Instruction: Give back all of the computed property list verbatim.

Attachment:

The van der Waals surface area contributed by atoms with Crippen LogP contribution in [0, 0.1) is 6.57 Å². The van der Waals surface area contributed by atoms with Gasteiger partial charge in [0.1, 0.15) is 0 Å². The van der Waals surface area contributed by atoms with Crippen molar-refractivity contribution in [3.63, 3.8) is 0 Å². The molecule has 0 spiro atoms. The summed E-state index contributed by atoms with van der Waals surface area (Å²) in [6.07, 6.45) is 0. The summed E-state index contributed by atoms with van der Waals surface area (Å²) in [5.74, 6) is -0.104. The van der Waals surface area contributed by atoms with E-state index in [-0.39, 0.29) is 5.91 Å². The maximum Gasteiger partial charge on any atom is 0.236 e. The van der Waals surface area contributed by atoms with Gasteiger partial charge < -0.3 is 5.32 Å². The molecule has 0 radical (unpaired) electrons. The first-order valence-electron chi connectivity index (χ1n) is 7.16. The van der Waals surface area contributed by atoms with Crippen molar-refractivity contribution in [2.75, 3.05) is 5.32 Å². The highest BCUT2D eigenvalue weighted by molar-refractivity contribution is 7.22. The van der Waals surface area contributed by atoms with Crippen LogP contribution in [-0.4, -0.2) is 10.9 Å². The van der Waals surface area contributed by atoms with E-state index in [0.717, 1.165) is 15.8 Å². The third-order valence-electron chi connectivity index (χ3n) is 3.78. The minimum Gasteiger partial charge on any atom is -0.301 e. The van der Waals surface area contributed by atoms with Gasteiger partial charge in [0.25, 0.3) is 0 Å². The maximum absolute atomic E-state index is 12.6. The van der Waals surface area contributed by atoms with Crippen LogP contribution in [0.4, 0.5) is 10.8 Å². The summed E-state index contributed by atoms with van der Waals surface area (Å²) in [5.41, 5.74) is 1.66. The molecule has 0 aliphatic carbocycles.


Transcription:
The van der Waals surface area contributed by atoms with Crippen LogP contribution in [0, 0.1) is 6.57 Å². The van der Waals surface area contributed by atoms with Gasteiger partial charge in [0.1, 0.15) is 0 Å². The van der Waals surface area contributed by atoms with Crippen molar-refractivity contribution in [3.63, 3.8) is 0 Å². The molecule has 0 spiro atoms. The summed E-state index contributed by atoms with van der Waals surface area (Å²) in [6.07, 6.45) is 0. The summed E-state index contributed by atoms with van der Waals surface area (Å²) in [5.74, 6) is -0.104. The van der Waals surface area contributed by atoms with E-state index in [-0.39, 0.29) is 5.91 Å². The maximum Gasteiger partial charge on any atom is 0.236 e. The van der Waals surface area contributed by atoms with Gasteiger partial charge < -0.3 is 5.32 Å². The molecule has 0 radical (unpaired) electrons. The first-order valence-electron chi connectivity index (χ1n) is 7.16. The van der Waals surface area contributed by atoms with Crippen molar-refractivity contribution in [2.75, 3.05) is 5.32 Å². The highest BCUT2D eigenvalue weighted by molar-refractivity contribution is 7.22. The van der Waals surface area contributed by atoms with Crippen LogP contribution in [-0.4, -0.2) is 10.9 Å². The van der Waals surface area contributed by atoms with E-state index in [0.717, 1.165) is 15.8 Å². The third-order valence-electron chi connectivity index (χ3n) is 3.78. The minimum Gasteiger partial charge on any atom is -0.301 e. The van der Waals surface area contributed by atoms with Gasteiger partial charge in [0.25, 0.3) is 0 Å². The maximum absolute atomic E-state index is 12.6. The van der Waals surface area contributed by atoms with Crippen LogP contribution in [0.4, 0.5) is 10.8 Å². The summed E-state index contributed by atoms with van der Waals surface area (Å²) in [5.41, 5.74) is 1.66. The molecule has 0 aliphatic carbocycles.